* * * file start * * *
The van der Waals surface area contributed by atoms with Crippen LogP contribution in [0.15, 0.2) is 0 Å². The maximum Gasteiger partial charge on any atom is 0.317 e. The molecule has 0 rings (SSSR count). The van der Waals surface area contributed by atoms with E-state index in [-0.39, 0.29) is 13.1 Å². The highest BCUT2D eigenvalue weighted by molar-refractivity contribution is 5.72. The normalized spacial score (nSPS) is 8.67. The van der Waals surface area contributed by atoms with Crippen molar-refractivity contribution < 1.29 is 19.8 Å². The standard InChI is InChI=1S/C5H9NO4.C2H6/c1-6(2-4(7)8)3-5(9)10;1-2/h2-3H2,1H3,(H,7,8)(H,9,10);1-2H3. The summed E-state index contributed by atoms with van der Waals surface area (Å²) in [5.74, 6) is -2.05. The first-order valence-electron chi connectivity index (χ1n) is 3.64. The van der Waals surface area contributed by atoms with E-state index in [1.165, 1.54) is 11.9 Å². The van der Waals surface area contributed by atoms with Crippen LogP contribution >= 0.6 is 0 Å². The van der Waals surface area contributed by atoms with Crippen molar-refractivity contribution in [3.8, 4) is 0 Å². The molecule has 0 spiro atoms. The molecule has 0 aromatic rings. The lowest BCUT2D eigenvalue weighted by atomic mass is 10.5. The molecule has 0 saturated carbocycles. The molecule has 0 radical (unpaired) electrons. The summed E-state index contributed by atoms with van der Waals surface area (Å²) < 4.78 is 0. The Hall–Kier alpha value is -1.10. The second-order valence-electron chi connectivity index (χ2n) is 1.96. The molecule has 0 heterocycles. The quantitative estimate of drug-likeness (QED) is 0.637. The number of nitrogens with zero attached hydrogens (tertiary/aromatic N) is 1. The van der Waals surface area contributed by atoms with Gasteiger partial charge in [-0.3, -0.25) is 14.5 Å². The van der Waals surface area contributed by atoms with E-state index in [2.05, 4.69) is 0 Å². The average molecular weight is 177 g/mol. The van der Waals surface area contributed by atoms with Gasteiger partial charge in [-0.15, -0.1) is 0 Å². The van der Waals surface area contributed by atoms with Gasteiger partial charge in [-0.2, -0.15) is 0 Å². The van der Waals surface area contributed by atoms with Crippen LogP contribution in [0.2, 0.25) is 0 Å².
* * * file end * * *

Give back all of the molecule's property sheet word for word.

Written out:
The van der Waals surface area contributed by atoms with Crippen LogP contribution in [0.15, 0.2) is 0 Å². The maximum Gasteiger partial charge on any atom is 0.317 e. The molecule has 0 rings (SSSR count). The van der Waals surface area contributed by atoms with E-state index in [-0.39, 0.29) is 13.1 Å². The highest BCUT2D eigenvalue weighted by molar-refractivity contribution is 5.72. The normalized spacial score (nSPS) is 8.67. The van der Waals surface area contributed by atoms with Crippen molar-refractivity contribution < 1.29 is 19.8 Å². The standard InChI is InChI=1S/C5H9NO4.C2H6/c1-6(2-4(7)8)3-5(9)10;1-2/h2-3H2,1H3,(H,7,8)(H,9,10);1-2H3. The summed E-state index contributed by atoms with van der Waals surface area (Å²) in [5.74, 6) is -2.05. The first-order valence-electron chi connectivity index (χ1n) is 3.64. The van der Waals surface area contributed by atoms with E-state index in [1.165, 1.54) is 11.9 Å². The van der Waals surface area contributed by atoms with Crippen LogP contribution >= 0.6 is 0 Å². The van der Waals surface area contributed by atoms with Crippen molar-refractivity contribution in [3.8, 4) is 0 Å². The molecule has 0 spiro atoms. The molecule has 0 aromatic rings. The lowest BCUT2D eigenvalue weighted by atomic mass is 10.5. The molecule has 0 saturated carbocycles. The molecule has 0 radical (unpaired) electrons. The summed E-state index contributed by atoms with van der Waals surface area (Å²) < 4.78 is 0. The Hall–Kier alpha value is -1.10. The second-order valence-electron chi connectivity index (χ2n) is 1.96. The molecule has 0 heterocycles. The quantitative estimate of drug-likeness (QED) is 0.637. The number of nitrogens with zero attached hydrogens (tertiary/aromatic N) is 1. The van der Waals surface area contributed by atoms with Gasteiger partial charge in [-0.3, -0.25) is 14.5 Å². The van der Waals surface area contributed by atoms with E-state index in [2.05, 4.69) is 0 Å². The average molecular weight is 177 g/mol. The van der Waals surface area contributed by atoms with Gasteiger partial charge in [-0.15, -0.1) is 0 Å². The van der Waals surface area contributed by atoms with Gasteiger partial charge in [-0.2, -0.15) is 0 Å². The van der Waals surface area contributed by atoms with Crippen LogP contribution in [0.2, 0.25) is 0 Å².